First-time buyers are now paying £209,000 to get on the housing ladder – a 21% hike over the last ten years.
Despite this, first-time buyer numbers have hit the highest in the decade since 2008, and first-timers now account for 51% of the market.
However, Halifax points out that Help to Buy has been a significant factor in first-time buyers now getting on the housing ladder.
According to Halifax, a first-time buyer in London pays an average of £419,608, followed by someone getting on the housing ladder in the south east, who pays an average of £272,632.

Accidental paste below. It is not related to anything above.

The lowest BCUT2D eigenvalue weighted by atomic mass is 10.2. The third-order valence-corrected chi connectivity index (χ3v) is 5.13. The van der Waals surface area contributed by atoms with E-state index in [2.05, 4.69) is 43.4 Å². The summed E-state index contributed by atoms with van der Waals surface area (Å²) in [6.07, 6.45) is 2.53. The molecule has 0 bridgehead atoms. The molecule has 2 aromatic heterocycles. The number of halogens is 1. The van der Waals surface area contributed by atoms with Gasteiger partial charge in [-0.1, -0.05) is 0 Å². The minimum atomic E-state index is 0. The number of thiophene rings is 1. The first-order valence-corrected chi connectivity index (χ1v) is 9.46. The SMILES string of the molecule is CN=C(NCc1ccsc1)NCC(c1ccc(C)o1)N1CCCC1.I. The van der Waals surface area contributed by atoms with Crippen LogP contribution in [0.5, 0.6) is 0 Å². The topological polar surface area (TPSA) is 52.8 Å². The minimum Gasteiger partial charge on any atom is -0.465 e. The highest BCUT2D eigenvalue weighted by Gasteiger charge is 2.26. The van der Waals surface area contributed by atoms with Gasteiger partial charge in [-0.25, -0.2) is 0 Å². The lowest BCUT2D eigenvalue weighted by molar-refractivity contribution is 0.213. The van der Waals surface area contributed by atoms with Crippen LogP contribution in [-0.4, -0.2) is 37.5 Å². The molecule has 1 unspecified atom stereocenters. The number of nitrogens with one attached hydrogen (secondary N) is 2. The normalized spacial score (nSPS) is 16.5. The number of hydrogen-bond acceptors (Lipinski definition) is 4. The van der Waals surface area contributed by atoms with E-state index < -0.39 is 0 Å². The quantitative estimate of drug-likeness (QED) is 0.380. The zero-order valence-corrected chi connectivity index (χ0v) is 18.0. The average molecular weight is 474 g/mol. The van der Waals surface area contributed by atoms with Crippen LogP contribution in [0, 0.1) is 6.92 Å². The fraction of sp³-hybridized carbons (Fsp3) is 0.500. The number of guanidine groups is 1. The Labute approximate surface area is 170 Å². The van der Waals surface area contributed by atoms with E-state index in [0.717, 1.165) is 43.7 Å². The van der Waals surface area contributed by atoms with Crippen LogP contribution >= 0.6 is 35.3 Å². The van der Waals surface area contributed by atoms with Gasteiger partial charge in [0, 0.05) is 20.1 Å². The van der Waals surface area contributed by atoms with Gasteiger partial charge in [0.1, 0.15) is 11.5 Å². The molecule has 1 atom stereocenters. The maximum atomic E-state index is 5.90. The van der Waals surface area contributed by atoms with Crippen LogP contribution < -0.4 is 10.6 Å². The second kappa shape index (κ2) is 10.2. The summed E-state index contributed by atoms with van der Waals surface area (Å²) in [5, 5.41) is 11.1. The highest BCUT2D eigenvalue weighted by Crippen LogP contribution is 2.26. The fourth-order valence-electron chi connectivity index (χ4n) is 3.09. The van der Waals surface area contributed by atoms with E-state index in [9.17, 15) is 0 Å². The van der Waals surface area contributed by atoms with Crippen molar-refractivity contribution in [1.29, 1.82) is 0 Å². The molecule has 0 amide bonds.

These house prices are up 48% and 37% respectively since 2008.
Halifax also says first-time buyers are putting down record deposits – nationally, the average is £33,127, an increase of 71% from the £19,364 ten years ago.
In London, the average first-time deposit is £114,952, compared with £38,335 in 2008.
Despite this number crunching, the number of first-time buyers in the first half of this year rose to 175,500, compared with 171,200 in the same period last year, and nearly back to the peak of 2006.
According to Halifax, the average age of today’s first-time buyer is 31, two years older than a decade ago.